I understand bullying. I have an intimate and deeply personal knowledge of bullying. Going way back to the day I was born. I am nearly 70 now and I can tell you, I wish I had known decades ago what I know now. My life would have been totally different.
I was the younger brother of a fierce bully with whom I had to share a room for 15 years. I still shiver at the recollection of those terrifying days and nights.
But that wasn’t the worst of it. The worst of it was that I carried that feeling of being a “victim” around with me throughout decades of my precious life and I practically gave every bully who came along permission to bully me. I may as well have carried a sign on my backside that said “kick me”. I did that by assuming the “victim” position whenever I encountered a bully and they readily obliged me.
Is it any wonder that I chose to become a Behavioural Psychologist?
If you know anything about bullying, you know that a bully is constantly looking for someone weaker than they are to show the world how strong and powerful and superior they are. You probably also know that most bullies are themselves lacking severely in self-confidence and they use bullying as a way of building themselves up to quiet that feeling of “they’re going to find that I’m not good enough”.
Bullies have been around forever and they will continue to be around forever. No use wishing otherwise. Joining a support group of other “victims” who are there to let you know that you are not alone in your grieving doesn’t make the problem go away either.
The surest and most effective way that I have found of avoiding being bullied for the rest of your life is to convey a clear and unquestionable message to every prospective bully that you are not a victim and that they can go and pick on someone else.
Why does that work? Because the typical insecure bully does not want to be shown up by anyone. They look for the easy prey and latch on. Since there are plenty of easy prey to go around, they would rather move on than risk having their precious self-esteem bruised by someone who stands up to them. There are countless examples of this in the literature and in the film industry.
How then do you stand up to a bully? You do by shedding the “victim” mentality. You learn to observe your reaction to a bullying encounter, to recognize the symptoms that are almost always outside of your conscious awareness because they have been running on automatic for so long.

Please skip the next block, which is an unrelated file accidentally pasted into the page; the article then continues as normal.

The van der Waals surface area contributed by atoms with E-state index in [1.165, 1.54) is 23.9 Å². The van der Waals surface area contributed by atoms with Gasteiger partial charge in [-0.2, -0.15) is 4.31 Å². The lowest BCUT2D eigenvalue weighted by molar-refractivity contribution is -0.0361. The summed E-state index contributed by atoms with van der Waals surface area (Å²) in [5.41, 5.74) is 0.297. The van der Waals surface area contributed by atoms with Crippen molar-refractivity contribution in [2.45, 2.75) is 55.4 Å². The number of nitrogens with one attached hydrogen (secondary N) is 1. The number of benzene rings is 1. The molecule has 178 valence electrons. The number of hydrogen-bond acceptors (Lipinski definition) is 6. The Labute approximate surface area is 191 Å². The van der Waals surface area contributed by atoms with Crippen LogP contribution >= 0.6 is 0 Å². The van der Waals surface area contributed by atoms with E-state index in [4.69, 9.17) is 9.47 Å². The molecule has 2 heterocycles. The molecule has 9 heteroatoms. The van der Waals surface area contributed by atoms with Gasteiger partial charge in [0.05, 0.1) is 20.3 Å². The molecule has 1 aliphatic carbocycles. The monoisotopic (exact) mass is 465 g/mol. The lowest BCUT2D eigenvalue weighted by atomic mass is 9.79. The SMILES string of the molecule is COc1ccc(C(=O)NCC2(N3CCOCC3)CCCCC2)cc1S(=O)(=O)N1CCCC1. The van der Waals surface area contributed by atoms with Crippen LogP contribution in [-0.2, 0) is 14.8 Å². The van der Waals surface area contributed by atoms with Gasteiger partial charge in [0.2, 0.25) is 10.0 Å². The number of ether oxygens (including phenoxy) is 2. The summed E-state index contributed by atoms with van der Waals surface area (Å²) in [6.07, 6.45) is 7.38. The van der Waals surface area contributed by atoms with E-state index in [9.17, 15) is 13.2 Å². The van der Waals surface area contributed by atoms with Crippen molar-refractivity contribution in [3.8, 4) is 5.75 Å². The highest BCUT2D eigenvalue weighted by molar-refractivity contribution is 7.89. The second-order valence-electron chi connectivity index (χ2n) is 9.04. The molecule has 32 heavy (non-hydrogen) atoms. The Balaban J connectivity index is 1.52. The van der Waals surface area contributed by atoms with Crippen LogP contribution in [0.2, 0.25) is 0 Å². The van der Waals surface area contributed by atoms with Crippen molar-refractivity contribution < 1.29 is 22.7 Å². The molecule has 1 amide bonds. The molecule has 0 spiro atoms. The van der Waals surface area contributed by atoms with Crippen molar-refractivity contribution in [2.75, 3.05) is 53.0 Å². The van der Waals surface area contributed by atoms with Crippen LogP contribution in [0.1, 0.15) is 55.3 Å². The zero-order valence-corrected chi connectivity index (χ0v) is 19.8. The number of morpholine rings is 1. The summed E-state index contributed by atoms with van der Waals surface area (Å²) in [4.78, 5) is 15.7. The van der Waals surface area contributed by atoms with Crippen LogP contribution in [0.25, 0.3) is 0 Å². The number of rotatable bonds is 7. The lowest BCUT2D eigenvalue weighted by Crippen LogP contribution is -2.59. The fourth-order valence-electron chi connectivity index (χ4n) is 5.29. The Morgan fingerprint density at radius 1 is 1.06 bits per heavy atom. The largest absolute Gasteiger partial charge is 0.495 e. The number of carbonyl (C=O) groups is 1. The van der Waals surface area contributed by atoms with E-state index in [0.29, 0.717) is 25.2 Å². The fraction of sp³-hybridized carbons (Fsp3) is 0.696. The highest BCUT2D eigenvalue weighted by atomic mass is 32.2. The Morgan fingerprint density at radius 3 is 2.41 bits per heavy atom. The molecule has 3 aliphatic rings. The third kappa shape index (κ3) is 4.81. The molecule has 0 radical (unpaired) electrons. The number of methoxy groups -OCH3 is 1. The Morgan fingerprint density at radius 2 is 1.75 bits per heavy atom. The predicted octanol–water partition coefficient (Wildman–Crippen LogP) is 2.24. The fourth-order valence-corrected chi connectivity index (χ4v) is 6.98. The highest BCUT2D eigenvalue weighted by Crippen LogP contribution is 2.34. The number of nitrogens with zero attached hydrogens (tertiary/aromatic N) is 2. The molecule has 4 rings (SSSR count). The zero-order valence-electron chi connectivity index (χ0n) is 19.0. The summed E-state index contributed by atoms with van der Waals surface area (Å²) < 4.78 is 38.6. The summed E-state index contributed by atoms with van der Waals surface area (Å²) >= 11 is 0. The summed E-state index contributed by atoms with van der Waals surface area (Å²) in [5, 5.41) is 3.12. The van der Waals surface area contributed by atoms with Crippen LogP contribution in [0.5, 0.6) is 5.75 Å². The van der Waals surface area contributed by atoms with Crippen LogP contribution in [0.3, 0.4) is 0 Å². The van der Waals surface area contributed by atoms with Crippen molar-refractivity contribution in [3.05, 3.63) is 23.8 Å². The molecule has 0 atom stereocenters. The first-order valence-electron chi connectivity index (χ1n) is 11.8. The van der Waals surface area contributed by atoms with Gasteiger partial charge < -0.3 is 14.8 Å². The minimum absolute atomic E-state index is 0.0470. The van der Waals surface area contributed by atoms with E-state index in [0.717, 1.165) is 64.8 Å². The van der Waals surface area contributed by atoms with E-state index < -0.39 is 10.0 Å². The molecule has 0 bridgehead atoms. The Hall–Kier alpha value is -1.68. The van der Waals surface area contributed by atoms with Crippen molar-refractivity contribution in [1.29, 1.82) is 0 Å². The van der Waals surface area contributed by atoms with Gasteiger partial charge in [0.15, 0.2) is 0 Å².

It took me a long time to “see” myself retreating, to see the fear in my eyes, to feel the adrenaline rush, to notice the reddening of my skin, the urge to run away, the hunching of my shoulders, the clenching of my teeth, the sweaty palms, the chill traveling up my spine, the knot in the pit of my stomach, and worst of all the assumption that I was helpless.
It took me even longer to find the right people to teach me how to reprogram my brain to instantly switch from a position of “victim” to a position of “STRENGTH” whenever confronted by a bully in every area of my life. Because the bully’s sphere of pseudo-domination is not restricted to the school grounds. Bullies are everywhere and they touch every area of our lives.
We are ever so fortunate to live in the age of neuroscience. At no time before have we had access to such an abundance of readily available knowledge, skills, expertise, tools and techniques to tweak our amazing brains and change the way we think, act and feel so we get more enjoyment out of life, feel happier, less scared, anxious, depressed and frustrated, more self-confident and able to successfully overcome challenges in our day-to-day lives.
Yes, I still do feel the automatic “fight or flight” reaction but I now use it as an anchor for my brain to immediately switch into my position of “No, I am not and will not be your victim today or ever. Move on please.”
And I teach the stuff now. It’s my way of getting back at every bully who ever dared cross my path.
Change your brain ~ Change your life